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Location: California

I love paper. Books printed on acid-free paper and bound in cloth turn me on. I'm crazy about bookmarks, and I buy too many stickers. I could spend hours in the build-your-own-greeting card section of my neighborhood craft store. My favorite thing to eat is bread, and my second favorite is fruit. (Mm, pineapple.) I read too much and too fast, and I watch too many food shows (two ways of looking at gluttony). Gloomy, rainy weather calms me and so I can't wait to move out of California, which will happen, sadly, too many years from now to count. I'm vegan, though I haven't managed to eliminate honey from my diet yet. I practice yoga; it's the only way I can keep fit. I have a better life than I ever imagined I would (or deserve to) have, but I do my best to enjoy it rather than feel guilty about it. That's my daily struggle -- and also to be thoughtful and observant and honest with myself.

Wednesday, February 21, 2007

Hello, For Now

After this long silence, it is fitting I think to begin with death.

On the first Friday in January, Tuppence, my husband's pet turtle for the past twenty-two years, swam into a dark corner of his tank and died. A week later, my husband's ninety-six-year-old grandmother died late at night of kidney failure while my mother-in-law sang a hymn to calm her fears. "See you in heaven," she'd told us the last winter we were there, and of course we said, "No, Grandma, don't talk like that. We'll see you many times before that." How cowardly she must have thought us, not to acknowledge that death was in the room, that death is always in the room.

Neither of these deaths was unexpected, yet they shocked me profoundly. I handled Tuppence's corpse, and I stood very close to Grandmother's body in the open coffin, almost touched the beautiful white and green embroidered shirt she was wearing, her stiffly folded hands. The stillness of death turned what had been familiar flesh and blood into strangers. I had to remind myself again and again that what I was touching, seeing, saying goodbye to was Tuppence, our turtle, and Grandma, our Grandma. For they looked nothing like what I knew them to be. I wasn't scared of their bodies for more than a moment, and that was an impulsive, irrational fear. What has stayed with me until now is bafflement. And no, what's incomprehensible isn't that we die, but that death is such an emptying, such complete stillness. I'm agnostic about the existence of the soul, but I saw, as I stood face to face with death, why the soul might be a necessary explanation for what happens to us once we stop breathing (and, for that matter, once we begin; birth is just as astonishing to me as death).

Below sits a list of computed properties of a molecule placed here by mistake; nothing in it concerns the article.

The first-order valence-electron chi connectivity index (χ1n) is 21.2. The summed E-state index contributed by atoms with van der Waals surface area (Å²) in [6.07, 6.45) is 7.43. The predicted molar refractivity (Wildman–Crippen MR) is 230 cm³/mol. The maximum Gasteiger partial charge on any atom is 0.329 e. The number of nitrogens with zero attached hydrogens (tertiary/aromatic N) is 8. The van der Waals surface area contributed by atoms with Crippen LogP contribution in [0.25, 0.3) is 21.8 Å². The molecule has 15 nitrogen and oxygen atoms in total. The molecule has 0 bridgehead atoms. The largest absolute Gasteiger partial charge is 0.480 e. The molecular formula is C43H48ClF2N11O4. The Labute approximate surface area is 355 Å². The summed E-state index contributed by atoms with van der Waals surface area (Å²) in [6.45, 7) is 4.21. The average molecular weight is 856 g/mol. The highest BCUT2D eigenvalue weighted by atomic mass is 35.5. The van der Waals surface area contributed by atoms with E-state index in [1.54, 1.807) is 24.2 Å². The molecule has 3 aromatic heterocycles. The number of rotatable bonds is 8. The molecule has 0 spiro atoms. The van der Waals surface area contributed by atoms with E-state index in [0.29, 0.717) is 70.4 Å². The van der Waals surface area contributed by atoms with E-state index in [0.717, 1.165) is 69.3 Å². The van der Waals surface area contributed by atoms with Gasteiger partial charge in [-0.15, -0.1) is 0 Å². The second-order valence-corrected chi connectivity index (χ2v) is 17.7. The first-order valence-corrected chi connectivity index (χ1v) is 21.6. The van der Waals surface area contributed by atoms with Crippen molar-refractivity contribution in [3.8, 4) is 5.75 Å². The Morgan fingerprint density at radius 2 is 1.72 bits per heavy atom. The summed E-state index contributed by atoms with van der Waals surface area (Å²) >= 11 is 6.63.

I find myself in a different relationship with these unknowns now that I've begun to study biology. I'm taking an introductory class at a community college and reading my textbook with a voracity that sometimes embarrasses me. The beginning of life on earth billions of years ago, the formation of the first cell, the chemistry of fermentation and photosynthesis, fill me with wonder in a way that the creation story never did. I find it difficult to understand what is lost by giving up on the literalness of the six-day-long jellying of darkness into galaxies and gardens, and by examining with reverent attention what biology and chemistry tell us about life in the universe. Lightheadedness and nausea seize me occasionally when I think about the trillion cells in my body doing their work; this is more miraculous to me than God listening in on my dreams. I know, I know, my head is high up in the clouds of science. But I won't apologize for that. Soon enough I'll plunk right back down to the ground; my anchor, pessimism, is always with me. Until then I want to marvel shamelessly, not least because I was afraid of science for so long, afraid that it was impermeable to my ability to understand. Some of it still is; but some of it isn't.